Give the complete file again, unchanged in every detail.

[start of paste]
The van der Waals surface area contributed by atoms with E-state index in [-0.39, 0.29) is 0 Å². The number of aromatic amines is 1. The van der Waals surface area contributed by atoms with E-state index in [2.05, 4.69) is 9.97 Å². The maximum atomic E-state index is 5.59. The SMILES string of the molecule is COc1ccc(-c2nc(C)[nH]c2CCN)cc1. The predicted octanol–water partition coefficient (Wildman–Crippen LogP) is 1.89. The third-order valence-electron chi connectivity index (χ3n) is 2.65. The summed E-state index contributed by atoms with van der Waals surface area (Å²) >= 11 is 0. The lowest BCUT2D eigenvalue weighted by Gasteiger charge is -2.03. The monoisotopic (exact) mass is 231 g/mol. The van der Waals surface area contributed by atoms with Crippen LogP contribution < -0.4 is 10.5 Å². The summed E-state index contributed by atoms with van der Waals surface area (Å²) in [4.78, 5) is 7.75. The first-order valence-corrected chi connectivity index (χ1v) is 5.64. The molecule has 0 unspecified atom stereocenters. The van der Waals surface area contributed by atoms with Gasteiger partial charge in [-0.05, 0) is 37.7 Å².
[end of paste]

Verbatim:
The van der Waals surface area contributed by atoms with E-state index in [-0.39, 0.29) is 0 Å². The number of aromatic amines is 1. The van der Waals surface area contributed by atoms with E-state index in [2.05, 4.69) is 9.97 Å². The maximum atomic E-state index is 5.59. The SMILES string of the molecule is COc1ccc(-c2nc(C)[nH]c2CCN)cc1. The predicted octanol–water partition coefficient (Wildman–Crippen LogP) is 1.89. The third-order valence-electron chi connectivity index (χ3n) is 2.65. The summed E-state index contributed by atoms with van der Waals surface area (Å²) >= 11 is 0. The lowest BCUT2D eigenvalue weighted by Gasteiger charge is -2.03. The monoisotopic (exact) mass is 231 g/mol. The van der Waals surface area contributed by atoms with Crippen LogP contribution < -0.4 is 10.5 Å². The summed E-state index contributed by atoms with van der Waals surface area (Å²) in [4.78, 5) is 7.75. The first-order valence-corrected chi connectivity index (χ1v) is 5.64. The molecule has 0 unspecified atom stereocenters. The van der Waals surface area contributed by atoms with Gasteiger partial charge in [-0.05, 0) is 37.7 Å².